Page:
Pub quiz time.
Technorati tag: moblog
Earlier this year Jeremy Clarkson received an honorary degree for services to engineering or something. Coming the week after he’d written that he wanted to run over cyclists, presumably because he’s jealous that we use the road more effectively than he, there were calls that he shouldn’t get the award and a thoroughly deserved flanning.
It’s true, the award should be taken off him. But not for the fatwa on cyclists, or the equally dumb comments on environmentalism. No, he should lose the degree because his comments display an appalling lack of understanding of what engineering is, and should be, about.
Engineering is about solving problems, preferably as simply and elegantly as possible. In aesthetic terms a hand built single speed bike is worthy of inclusion in the finest galleries amongst the masters. A Ferrari is that picture of the tennis girl hitching up her skirt.
Levelling the playing field a little, to give cars some chance, the best engineered car of all time has to be the Beetle. There have been more efficient cars, faster cars and (arguably) better looking cars, but none of them is such a simple statement of car-ness in its most basic form (four people and their luggage to their destination as simply and reliably as possible).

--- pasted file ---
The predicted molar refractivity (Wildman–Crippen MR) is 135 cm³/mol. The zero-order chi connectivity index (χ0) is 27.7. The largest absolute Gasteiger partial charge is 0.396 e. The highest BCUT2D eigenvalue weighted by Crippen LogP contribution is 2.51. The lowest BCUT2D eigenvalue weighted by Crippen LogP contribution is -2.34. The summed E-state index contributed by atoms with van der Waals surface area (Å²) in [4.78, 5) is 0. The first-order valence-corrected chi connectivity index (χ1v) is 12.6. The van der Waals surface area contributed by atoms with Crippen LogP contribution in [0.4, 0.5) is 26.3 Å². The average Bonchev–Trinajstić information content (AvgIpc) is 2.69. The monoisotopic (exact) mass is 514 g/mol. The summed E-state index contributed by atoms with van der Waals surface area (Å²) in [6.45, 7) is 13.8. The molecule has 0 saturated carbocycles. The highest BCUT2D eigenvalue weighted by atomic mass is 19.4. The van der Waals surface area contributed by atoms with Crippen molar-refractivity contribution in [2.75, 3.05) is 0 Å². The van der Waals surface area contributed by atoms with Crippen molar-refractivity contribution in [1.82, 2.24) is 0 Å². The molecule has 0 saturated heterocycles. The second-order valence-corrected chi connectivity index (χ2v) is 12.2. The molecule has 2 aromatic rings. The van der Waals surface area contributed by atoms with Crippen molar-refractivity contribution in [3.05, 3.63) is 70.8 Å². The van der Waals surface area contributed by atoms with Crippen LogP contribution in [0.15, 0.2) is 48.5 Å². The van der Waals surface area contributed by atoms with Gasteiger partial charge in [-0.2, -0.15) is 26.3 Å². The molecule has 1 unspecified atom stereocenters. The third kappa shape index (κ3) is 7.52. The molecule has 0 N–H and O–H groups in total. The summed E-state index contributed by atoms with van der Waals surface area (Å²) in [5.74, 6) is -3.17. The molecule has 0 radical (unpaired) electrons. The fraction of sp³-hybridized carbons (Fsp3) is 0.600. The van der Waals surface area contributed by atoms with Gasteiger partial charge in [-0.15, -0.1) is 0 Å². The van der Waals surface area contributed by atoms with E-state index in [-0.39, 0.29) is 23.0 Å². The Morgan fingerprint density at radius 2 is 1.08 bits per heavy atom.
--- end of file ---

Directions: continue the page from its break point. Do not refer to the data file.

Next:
Since the Beetle cars have just been getting more complicated. They’re not good, innovative engineering any more. The modern auto designer is little more than a hot rodder, forever fiddling with the details and introducing more gimmicks. It’s very easy, relatively, to build the sort of super car Clarkson salivates over. The real automotive challenge lies with the sorts of vehicles he mocks, hybrids, Smarts and low energy town cars.
What about the Industrial Revolution, that great age Clarkson likes to hark back to. He’d tell you that the machine age couldn’t have started with the sort of health and safety rules that exist nowadays. But that’s a non argument, easily ignored. The Industrial Revolution was about increased efficiency. Cheaper products meant more people could afford them and the quality of life rose. Who, these days, are the greatest proponents of increased efficency? You can bet it’s not Clarkson’s favourite car makers, desperate to sell soft roaders for the school run and condemn a generation to obesity and early heart attacks.
And finally, what would Clarkson’s hero Brunel make of all this. Brunel tackled the problems of the day in the most audacious ways he could imagine. He wouldn’t be chasing diminishing returns with ever more pointless supercars. He’d be building offshore wind farms or solving congestion by hanging monorails above pedestrianised city centres.
Clarkson glorifies past triumphs of engineering, which isn’t such a bad thing. But he can’t recognise great contemporary engineering and belittles the area in which the discipline’s next great achievements will be made. As such he is doing it great harm and should have his honorary degree rescinded.